Banking on Africa: Social and Economic Impact

By Peter Sands, Group Chief Executive, Standard Chartered

Banking On Africa: Social And Economic Impact

All eyes are on Africa. Over the past decade, the continent has consistently grown faster than the world as a whole. And unlike previous resource-driven booms, this time Africa’s success is built on foundations that should be sustainable for the long term.

A new and confident African middle class is emerging, and trade is expanding rapidly, notably with Asia. Meanwhile, Africa is leapfrogging old technologies and embracing the digital revolution, leading the world in innovations such as mobile payments.

Across Africa, the opportunities are compelling. Yet, it would be wrong to deny the challenges – social, political and economic – that face the continent.

Despite Africa’s strong performance, poverty and income inequality continue to be significant challenges. Job creation is not keeping pace with the continent’s rapidly growing population. Lack of investment in infrastructure has left much of Sub-Saharan Africa with an insufficient and unreliable power supply, hampering long-term growth.

Jobs are essential to eradicating poverty and fostering real development in economies. And banking plays an important role in job creation. Banks fuel employment by providing credit and other financial services that help businesses set up, trade and expand – and by working with governments to remove barriers to economic activity.

We commissioned an independent study to measure the role of Standard Chartered, and of banking more broadly, in generating trade, growth and jobs across Africa, and to find out what we can do better.

In many ways, and for a long time, Africa has been home for Standard Chartered. We opened our first branch on the continent more than 150 years ago. We are investing for the long term in our African franchises, using our knowledge of different local economies, our deep and long-standing relationships and our global network, to support the people and businesses driving trade, investment and the creation of wealth across the continent. We also invest heavily in the development and training of our people – over 98 per cent of our employees in the region are African.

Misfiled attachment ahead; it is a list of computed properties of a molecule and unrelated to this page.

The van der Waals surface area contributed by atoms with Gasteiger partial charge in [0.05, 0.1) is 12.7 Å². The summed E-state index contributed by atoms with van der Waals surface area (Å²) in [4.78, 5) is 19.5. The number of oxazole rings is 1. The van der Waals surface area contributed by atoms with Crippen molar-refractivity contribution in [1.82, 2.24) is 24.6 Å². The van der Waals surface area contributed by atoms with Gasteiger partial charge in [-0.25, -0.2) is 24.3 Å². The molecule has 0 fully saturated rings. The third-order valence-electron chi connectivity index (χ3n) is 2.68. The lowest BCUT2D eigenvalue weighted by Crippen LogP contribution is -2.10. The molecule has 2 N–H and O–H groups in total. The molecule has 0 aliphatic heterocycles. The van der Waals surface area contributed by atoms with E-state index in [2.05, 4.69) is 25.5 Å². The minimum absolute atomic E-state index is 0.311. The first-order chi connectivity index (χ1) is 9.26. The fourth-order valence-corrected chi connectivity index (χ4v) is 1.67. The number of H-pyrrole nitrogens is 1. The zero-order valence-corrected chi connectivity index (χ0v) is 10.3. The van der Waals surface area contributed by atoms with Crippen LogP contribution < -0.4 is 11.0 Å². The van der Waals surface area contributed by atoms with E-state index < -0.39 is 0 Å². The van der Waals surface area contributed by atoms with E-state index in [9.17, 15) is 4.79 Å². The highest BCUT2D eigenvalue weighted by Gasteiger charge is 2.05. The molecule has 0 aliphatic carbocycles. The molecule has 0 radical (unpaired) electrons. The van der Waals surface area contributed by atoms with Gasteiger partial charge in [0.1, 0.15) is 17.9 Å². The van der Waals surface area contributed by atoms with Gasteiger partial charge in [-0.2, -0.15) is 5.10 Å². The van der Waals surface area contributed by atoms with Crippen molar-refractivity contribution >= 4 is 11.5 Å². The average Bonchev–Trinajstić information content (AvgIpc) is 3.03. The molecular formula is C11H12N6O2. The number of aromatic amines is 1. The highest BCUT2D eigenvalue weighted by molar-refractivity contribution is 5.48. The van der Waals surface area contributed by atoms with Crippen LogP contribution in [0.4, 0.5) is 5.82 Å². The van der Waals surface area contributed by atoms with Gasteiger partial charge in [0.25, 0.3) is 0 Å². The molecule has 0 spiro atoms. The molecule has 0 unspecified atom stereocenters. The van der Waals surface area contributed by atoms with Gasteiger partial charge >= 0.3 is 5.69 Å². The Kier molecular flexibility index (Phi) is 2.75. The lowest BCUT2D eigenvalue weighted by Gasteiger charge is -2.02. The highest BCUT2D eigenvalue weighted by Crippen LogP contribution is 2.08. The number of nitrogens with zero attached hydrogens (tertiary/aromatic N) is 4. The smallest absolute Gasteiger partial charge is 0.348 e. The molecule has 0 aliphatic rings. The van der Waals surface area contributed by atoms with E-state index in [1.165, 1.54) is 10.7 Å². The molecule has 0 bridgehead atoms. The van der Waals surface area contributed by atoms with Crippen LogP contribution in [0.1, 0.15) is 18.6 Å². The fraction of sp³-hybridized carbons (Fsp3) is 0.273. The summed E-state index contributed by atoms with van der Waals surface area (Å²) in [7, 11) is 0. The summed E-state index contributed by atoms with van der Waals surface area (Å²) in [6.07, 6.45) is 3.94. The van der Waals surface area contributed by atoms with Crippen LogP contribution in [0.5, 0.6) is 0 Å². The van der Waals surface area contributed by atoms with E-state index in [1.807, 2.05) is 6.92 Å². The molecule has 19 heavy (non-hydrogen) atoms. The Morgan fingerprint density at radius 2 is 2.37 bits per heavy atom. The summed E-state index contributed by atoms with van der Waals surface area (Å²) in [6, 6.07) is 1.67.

By measuring ripple effects through the economy, this study shows that our operations and financing support some 1.9 million jobs in 13 of the 15 markets where we operate in Sub-Saharan Africa. The bulk of these jobs are in advanced, high value-added sectors – the fast-growing manufacturing and service industries that are changing the face of Africa’s economies.

The study also highlights how we help to remove barriers to job creation, by using our relationships and capabilities in Asia, Africa and the Middle East to mobilise offshore capital for crucial infrastructure investment. Last year, for example, we committed to financing $2 billion in African energy projects, as part of the five-year Power Africa initiative.

Yet, our role is by no means limited to provision of finance. We support job creation in a myriad of other ways – by training local talent, or by introducing innovations that make it easier for people and businesses to access finance, or by helping to develop financial markets and infrastructure that underpin economic activity. In the past few years, we have advised the governments of Nigeria, Ghana and Senegal on their sovereign credit ratings, and worked with Bank of Ghana on the country’s national payments strategy.

This is our fourth and most comprehensive impact study to date, following country-specific reports on Ghana, Indonesia and Bangladesh. As before, we are grateful to Professor Kapstein and Dr René Kim for providing their valuable insights. We will use these to guide us as we continue to evolve our business in Africa.

The study confirms, once again, that small and mediumsized enterprises (SMEs) are powerful job creators. We will invest more time in looking at how we can work with our large corporate clients to support more SMEs through the supply chain. This year, we committed under the Clinton Global Initiative to expand our SME training programme to 5,000 SMEs, many of them in Africa.

We will also explore how we can help create greater inter-linkages between different economic sectors, from farming to manufacturing and distribution; it is through these crucial ‘transmission channels’ that banking translates into real development impact.

Done well, banking is the fuel on which prosperous and healthy economies depend. Articulating what banks do and why it matters, is vital in rebuilding the trust between banks and society that was lost in the wake of the global financial crisis and, six years on, has yet to be fully restored.

In all of our markets, Standard Chartered is committed to supporting our clients and customers, creating value for our shareholders and making a broader contribution to society. We are banking on Africa, enthusiastic about the continent’s potential, and committed to being part of its future.

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